Now router has the same two interfaces, FastEthernet0/0 and FastEthernet0/1, but both interfaces have IPv4 and IPv6 addresses. Here is the result:

! ================ IPv4
! Policy compiler errors and warnings:
! 
no ip access-list extended fe0_0_in
no ip access-list extended fe0_1_in

ip access-list extended fe0_0_in
  permit icmp any  host 192.0.2.1 8 
  permit icmp any  host 192.168.1.1 8 
exit

ip access-list extended fe0_1_in
  permit icmp any  host 192.0.2.1 8 
  permit icmp any  host 192.168.1.1 8 
  permit tcp any  192.168.1.0 0.0.0.255 eq 80 
exit

interface FastEthernet0/0
  ip access-group fe0_0_in in
exit
interface FastEthernet0/1
  ip access-group fe0_1_in in
exit

! ================ IPv6
! Policy compiler errors and warnings:
! 
no ipv6 access-list ipv6_fe0_0_in
no ipv6 access-list ipv6_fe0_1_in

ipv6 access-list ipv6_fe0_0_in
  permit icmp any  host 2001:db8:1:1::1 135 
  permit icmp any  host 2001:db8:1:1::1 136 
  permit icmp any  host 2001:db8:1:1::1 128 
  permit icmp any  host 2001:db8:ffff:ffff::1 135 
  permit icmp any  host 2001:db8:ffff:ffff::1 136 
  permit icmp any  host 2001:db8:ffff:ffff::1 128 
exit

ipv6 access-list ipv6_fe0_1_in
  permit icmp any  host 2001:db8:1:1::1 135 
  permit icmp any  host 2001:db8:1:1::1 136 
  permit icmp any  host 2001:db8:1:1::1 128 
  permit icmp any  host 2001:db8:ffff:ffff::1 135 
  permit icmp any  host 2001:db8:ffff:ffff::1 136 
  permit icmp any  host 2001:db8:ffff:ffff::1 128 
  permit tcp any  2001:db8:ffff:ffff::/64 eq 80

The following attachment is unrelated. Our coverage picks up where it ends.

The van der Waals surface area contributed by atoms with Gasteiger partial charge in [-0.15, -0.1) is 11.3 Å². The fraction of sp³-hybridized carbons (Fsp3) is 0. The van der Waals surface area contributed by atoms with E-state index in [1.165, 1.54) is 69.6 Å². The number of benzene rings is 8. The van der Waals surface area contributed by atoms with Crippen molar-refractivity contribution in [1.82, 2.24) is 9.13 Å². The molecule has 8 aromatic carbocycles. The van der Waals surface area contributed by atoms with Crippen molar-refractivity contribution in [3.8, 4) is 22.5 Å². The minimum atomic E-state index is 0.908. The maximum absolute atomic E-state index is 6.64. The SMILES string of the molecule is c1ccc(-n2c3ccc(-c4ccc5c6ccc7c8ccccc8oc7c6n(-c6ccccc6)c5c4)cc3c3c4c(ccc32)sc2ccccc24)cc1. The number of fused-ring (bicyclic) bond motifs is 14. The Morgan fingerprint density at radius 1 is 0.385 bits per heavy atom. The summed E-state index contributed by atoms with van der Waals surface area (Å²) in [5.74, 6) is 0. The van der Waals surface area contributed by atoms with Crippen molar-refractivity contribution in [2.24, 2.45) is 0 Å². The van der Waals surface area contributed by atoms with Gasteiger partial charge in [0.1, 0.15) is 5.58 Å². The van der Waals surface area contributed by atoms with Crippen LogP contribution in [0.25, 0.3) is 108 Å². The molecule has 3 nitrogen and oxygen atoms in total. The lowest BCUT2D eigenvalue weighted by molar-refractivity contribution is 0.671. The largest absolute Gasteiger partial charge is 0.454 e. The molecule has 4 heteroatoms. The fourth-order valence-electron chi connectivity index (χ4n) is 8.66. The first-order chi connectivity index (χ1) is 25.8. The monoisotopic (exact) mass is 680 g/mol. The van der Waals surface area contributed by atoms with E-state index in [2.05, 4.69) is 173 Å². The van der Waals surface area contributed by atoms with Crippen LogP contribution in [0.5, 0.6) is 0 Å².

permit icmp any  2001:db8:ffff:ffff::/64 
exit

interface FastEthernet0/0
  ipv6 traffic-filter ipv6_fe0_0_in in
exit
interface FastEthernet0/1
  ipv6 traffic-filter ipv6_fe0_1_in in
exit

The IPv4 part looks exactly the same as before, but we also have additional IPv6 access lists. For IPv6, rule #1 permits ICMPv6 neighbor solicitation, neighbor advertisement and ipv6 ping request messages to the firewall through all interfaces, direction inbound, and rule #1 permits http and all ICMPv6 to the internal network through FastEthernet0/1, inbound. Generated ipv6 access lists "ipv6_fe0_0_in" and "ipv6_fe0_1_in" reflect this. ACL ipv6_fe0_0_in permits icmp types 128, 135 and 136 to ipv6 addresses that belong to the firewall and ACL ipv6_fe0_1_in permits the same icmp messages to the firewall, plus tcp port 80 and any ipv6 icmp to the internal ipv6 network.

The program automatically separated IPv4 and IPv6 objects and created two sets of access lists to implement policies for both address families. This simplifies adoption of IPv6 into existing network because you don't have to reimplement access lists and firewall rules written for IPv4 again and then maintain two rule sets coordinated as you make changes. Instead, the structure of existing policy rule set is preserved, you just add IPv6 objects to the same rules and the program generates both IPv4 and IPv6 configurations from it.

 

References: